Coming off the heels of a bleak jobs report, Quad City graduates prepare to enter the workforce among uncertainty.
They’re cooking up lifelong careers at Scott Community College, where Tracie Hildebrandt’s been studying for three years as part of a work-school apprenticeship program.
“They have the opportunity to make whatever dish in class, they know how to do it and they can apply it to work and say ‘Hey chef, look what I made,” said Hildebrandt, who just landed a job as head baker at Isle of Capri.
But, it didn’t come easy.
“I had the crappiest jobs,” she said. “I was the dishwasher. You have to work your way up.”
Hildebrandt’s is a rare success story these days amid uncertain economic conditions and a rising unemployment rate which, last month, increased to 8.2 percent, the first rise since last June.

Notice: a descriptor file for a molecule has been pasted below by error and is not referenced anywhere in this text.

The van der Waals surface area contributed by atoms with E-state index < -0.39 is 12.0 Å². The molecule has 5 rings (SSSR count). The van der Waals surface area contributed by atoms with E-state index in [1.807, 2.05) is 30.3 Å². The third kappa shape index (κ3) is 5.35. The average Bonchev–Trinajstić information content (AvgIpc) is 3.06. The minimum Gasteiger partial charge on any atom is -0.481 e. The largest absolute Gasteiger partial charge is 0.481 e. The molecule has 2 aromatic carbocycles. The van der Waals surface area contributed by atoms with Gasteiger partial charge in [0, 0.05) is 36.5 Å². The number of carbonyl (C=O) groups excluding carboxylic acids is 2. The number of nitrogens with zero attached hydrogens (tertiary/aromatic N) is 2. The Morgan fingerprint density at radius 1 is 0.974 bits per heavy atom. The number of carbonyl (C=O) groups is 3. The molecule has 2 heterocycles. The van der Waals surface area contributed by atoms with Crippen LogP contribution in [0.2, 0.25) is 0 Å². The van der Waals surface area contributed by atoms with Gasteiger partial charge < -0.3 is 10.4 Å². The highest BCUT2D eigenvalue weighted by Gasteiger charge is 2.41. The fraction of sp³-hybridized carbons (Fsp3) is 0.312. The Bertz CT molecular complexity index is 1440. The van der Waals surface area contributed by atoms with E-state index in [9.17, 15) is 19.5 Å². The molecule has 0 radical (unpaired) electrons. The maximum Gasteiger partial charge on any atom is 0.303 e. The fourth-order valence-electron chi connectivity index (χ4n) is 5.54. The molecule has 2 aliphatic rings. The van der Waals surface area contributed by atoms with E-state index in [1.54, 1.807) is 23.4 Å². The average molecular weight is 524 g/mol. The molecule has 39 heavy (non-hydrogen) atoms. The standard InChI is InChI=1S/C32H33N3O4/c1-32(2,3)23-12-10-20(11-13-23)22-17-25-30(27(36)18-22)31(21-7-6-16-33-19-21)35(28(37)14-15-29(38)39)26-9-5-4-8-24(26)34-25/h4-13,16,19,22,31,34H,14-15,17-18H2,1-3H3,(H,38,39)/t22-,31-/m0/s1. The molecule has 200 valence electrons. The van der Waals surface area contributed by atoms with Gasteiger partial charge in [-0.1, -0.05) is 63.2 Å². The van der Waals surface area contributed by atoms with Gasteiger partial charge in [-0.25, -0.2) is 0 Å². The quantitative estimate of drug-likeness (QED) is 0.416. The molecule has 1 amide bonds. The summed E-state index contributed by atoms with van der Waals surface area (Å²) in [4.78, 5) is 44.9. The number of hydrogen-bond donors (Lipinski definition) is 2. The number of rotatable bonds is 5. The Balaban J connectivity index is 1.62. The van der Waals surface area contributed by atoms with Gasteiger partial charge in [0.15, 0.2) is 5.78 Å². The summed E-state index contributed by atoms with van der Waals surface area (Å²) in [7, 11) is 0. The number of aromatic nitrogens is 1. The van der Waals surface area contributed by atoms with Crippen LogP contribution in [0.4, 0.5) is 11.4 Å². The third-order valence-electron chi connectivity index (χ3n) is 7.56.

Western Illinois University’s Head of Engineering, Bill Pratt, acknowledges the challenge some graduates faced, especially in the years following the 2008 mortgage crisis.
“There was kind of a temporary downturn in engineering,” said Pratt.
But, it’s a much brighter outlook here now.
“The companies in this area are really, really hungry for our students,” he said.
As for newly minted employees like Hildebrandt, the bottom line is “when you work hard, you get the better jobs.”
According to industry experts, jobs in healthcare and information technology lead the way in terms of availability in the Quad City area.